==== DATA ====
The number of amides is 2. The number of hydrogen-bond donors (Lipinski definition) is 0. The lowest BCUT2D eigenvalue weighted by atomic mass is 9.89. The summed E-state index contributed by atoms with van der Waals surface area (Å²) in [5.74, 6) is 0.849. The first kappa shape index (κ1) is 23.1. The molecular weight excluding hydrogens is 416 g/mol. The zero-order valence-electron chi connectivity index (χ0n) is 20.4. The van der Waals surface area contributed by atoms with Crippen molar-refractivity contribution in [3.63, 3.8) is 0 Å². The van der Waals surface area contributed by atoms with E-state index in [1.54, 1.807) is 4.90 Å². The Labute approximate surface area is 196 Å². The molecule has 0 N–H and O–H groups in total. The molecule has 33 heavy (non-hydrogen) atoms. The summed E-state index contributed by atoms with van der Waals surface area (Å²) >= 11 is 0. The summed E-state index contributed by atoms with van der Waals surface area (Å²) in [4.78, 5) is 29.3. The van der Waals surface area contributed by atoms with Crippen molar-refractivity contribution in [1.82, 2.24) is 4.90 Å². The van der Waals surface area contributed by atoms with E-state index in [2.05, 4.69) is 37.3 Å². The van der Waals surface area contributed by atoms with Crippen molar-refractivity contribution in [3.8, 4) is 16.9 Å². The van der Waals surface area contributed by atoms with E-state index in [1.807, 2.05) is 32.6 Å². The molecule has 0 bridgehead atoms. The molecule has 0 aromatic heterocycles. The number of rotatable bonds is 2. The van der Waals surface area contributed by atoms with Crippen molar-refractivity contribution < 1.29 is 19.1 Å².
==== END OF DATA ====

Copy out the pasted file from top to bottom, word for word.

The number of amides is 2. The number of hydrogen-bond donors (Lipinski definition) is 0. The lowest BCUT2D eigenvalue weighted by atomic mass is 9.89. The summed E-state index contributed by atoms with van der Waals surface area (Å²) in [5.74, 6) is 0.849. The first kappa shape index (κ1) is 23.1. The molecular weight excluding hydrogens is 416 g/mol. The zero-order valence-electron chi connectivity index (χ0n) is 20.4. The van der Waals surface area contributed by atoms with Crippen molar-refractivity contribution in [3.63, 3.8) is 0 Å². The van der Waals surface area contributed by atoms with E-state index in [1.54, 1.807) is 4.90 Å². The Labute approximate surface area is 196 Å². The molecule has 0 N–H and O–H groups in total. The molecule has 33 heavy (non-hydrogen) atoms. The summed E-state index contributed by atoms with van der Waals surface area (Å²) >= 11 is 0. The summed E-state index contributed by atoms with van der Waals surface area (Å²) in [4.78, 5) is 29.3. The van der Waals surface area contributed by atoms with Crippen molar-refractivity contribution in [1.82, 2.24) is 4.90 Å². The van der Waals surface area contributed by atoms with E-state index in [2.05, 4.69) is 37.3 Å². The van der Waals surface area contributed by atoms with Crippen molar-refractivity contribution in [3.8, 4) is 16.9 Å². The van der Waals surface area contributed by atoms with E-state index in [1.807, 2.05) is 32.6 Å². The molecule has 0 bridgehead atoms. The molecule has 0 aromatic heterocycles. The number of rotatable bonds is 2. The van der Waals surface area contributed by atoms with Crippen molar-refractivity contribution < 1.29 is 19.1 Å².